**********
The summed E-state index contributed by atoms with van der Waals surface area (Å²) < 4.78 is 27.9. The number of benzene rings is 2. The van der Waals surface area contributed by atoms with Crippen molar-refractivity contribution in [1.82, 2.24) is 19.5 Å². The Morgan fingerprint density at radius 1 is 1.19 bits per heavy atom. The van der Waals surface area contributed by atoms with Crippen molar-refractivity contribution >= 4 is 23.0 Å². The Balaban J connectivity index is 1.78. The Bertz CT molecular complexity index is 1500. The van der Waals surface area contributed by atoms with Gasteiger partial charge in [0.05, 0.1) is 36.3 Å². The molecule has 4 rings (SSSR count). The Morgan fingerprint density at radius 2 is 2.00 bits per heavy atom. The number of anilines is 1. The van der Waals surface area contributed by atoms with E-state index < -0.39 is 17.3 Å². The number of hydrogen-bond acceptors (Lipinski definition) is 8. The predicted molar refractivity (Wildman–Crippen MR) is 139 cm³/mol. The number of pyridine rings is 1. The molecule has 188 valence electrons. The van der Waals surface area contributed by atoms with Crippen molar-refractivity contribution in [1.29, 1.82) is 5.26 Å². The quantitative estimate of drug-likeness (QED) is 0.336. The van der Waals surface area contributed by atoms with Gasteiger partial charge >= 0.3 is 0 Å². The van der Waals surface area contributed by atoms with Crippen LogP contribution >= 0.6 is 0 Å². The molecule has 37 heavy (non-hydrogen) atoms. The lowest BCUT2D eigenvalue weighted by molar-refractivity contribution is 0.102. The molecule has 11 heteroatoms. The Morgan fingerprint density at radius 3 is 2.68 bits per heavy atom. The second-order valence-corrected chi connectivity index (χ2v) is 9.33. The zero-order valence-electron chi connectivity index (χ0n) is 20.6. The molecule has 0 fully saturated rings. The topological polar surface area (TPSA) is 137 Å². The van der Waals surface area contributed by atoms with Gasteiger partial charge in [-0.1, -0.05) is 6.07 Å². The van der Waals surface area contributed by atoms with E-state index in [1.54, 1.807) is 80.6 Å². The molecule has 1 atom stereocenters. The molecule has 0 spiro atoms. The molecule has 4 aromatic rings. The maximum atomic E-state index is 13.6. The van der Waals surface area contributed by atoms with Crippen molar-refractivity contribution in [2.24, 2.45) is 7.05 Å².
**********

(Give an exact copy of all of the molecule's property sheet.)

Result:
The summed E-state index contributed by atoms with van der Waals surface area (Å²) < 4.78 is 27.9. The number of benzene rings is 2. The van der Waals surface area contributed by atoms with Crippen molar-refractivity contribution in [1.82, 2.24) is 19.5 Å². The Morgan fingerprint density at radius 1 is 1.19 bits per heavy atom. The van der Waals surface area contributed by atoms with Crippen molar-refractivity contribution >= 4 is 23.0 Å². The Balaban J connectivity index is 1.78. The Bertz CT molecular complexity index is 1500. The van der Waals surface area contributed by atoms with Gasteiger partial charge in [0.05, 0.1) is 36.3 Å². The molecule has 4 rings (SSSR count). The Morgan fingerprint density at radius 2 is 2.00 bits per heavy atom. The number of anilines is 1. The van der Waals surface area contributed by atoms with E-state index < -0.39 is 17.3 Å². The number of hydrogen-bond acceptors (Lipinski definition) is 8. The predicted molar refractivity (Wildman–Crippen MR) is 139 cm³/mol. The number of pyridine rings is 1. The molecule has 188 valence electrons. The van der Waals surface area contributed by atoms with Crippen molar-refractivity contribution in [1.29, 1.82) is 5.26 Å². The quantitative estimate of drug-likeness (QED) is 0.336. The van der Waals surface area contributed by atoms with Gasteiger partial charge >= 0.3 is 0 Å². The van der Waals surface area contributed by atoms with Crippen LogP contribution >= 0.6 is 0 Å². The molecule has 37 heavy (non-hydrogen) atoms. The lowest BCUT2D eigenvalue weighted by molar-refractivity contribution is 0.102. The molecule has 11 heteroatoms. The Morgan fingerprint density at radius 3 is 2.68 bits per heavy atom. The second-order valence-corrected chi connectivity index (χ2v) is 9.33. The zero-order valence-electron chi connectivity index (χ0n) is 20.6. The molecule has 0 fully saturated rings. The topological polar surface area (TPSA) is 137 Å². The van der Waals surface area contributed by atoms with Gasteiger partial charge in [-0.1, -0.05) is 6.07 Å². The van der Waals surface area contributed by atoms with E-state index in [1.54, 1.807) is 80.6 Å². The molecule has 1 atom stereocenters. The molecule has 0 spiro atoms. The molecule has 4 aromatic rings. The maximum atomic E-state index is 13.6. The van der Waals surface area contributed by atoms with Crippen molar-refractivity contribution in [2.24, 2.45) is 7.05 Å².